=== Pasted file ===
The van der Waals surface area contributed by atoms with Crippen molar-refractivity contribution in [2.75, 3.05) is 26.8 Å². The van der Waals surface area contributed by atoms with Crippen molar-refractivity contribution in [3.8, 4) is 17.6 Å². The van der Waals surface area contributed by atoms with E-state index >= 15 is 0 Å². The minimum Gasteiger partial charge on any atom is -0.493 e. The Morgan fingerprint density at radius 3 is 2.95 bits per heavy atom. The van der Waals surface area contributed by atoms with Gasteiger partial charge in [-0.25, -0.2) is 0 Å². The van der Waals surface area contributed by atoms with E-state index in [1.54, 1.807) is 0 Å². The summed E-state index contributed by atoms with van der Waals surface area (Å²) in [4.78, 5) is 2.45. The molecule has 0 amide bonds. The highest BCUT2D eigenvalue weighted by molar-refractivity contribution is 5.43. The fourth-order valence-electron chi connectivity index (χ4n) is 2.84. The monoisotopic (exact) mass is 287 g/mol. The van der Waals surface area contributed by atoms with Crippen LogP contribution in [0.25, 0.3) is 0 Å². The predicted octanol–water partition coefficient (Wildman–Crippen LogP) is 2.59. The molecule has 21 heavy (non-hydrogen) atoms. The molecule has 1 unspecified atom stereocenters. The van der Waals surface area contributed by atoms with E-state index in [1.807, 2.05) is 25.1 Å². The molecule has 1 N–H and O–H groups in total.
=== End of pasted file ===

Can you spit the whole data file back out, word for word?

The van der Waals surface area contributed by atoms with Crippen molar-refractivity contribution in [2.75, 3.05) is 26.8 Å². The van der Waals surface area contributed by atoms with Crippen molar-refractivity contribution in [3.8, 4) is 17.6 Å². The van der Waals surface area contributed by atoms with E-state index >= 15 is 0 Å². The minimum Gasteiger partial charge on any atom is -0.493 e. The Morgan fingerprint density at radius 3 is 2.95 bits per heavy atom. The van der Waals surface area contributed by atoms with Gasteiger partial charge in [-0.25, -0.2) is 0 Å². The van der Waals surface area contributed by atoms with E-state index in [1.54, 1.807) is 0 Å². The summed E-state index contributed by atoms with van der Waals surface area (Å²) in [4.78, 5) is 2.45. The molecule has 0 amide bonds. The highest BCUT2D eigenvalue weighted by molar-refractivity contribution is 5.43. The fourth-order valence-electron chi connectivity index (χ4n) is 2.84. The monoisotopic (exact) mass is 287 g/mol. The van der Waals surface area contributed by atoms with Crippen LogP contribution in [0.25, 0.3) is 0 Å². The predicted octanol–water partition coefficient (Wildman–Crippen LogP) is 2.59. The molecule has 21 heavy (non-hydrogen) atoms. The molecule has 1 unspecified atom stereocenters. The van der Waals surface area contributed by atoms with E-state index in [1.807, 2.05) is 25.1 Å². The molecule has 1 N–H and O–H groups in total.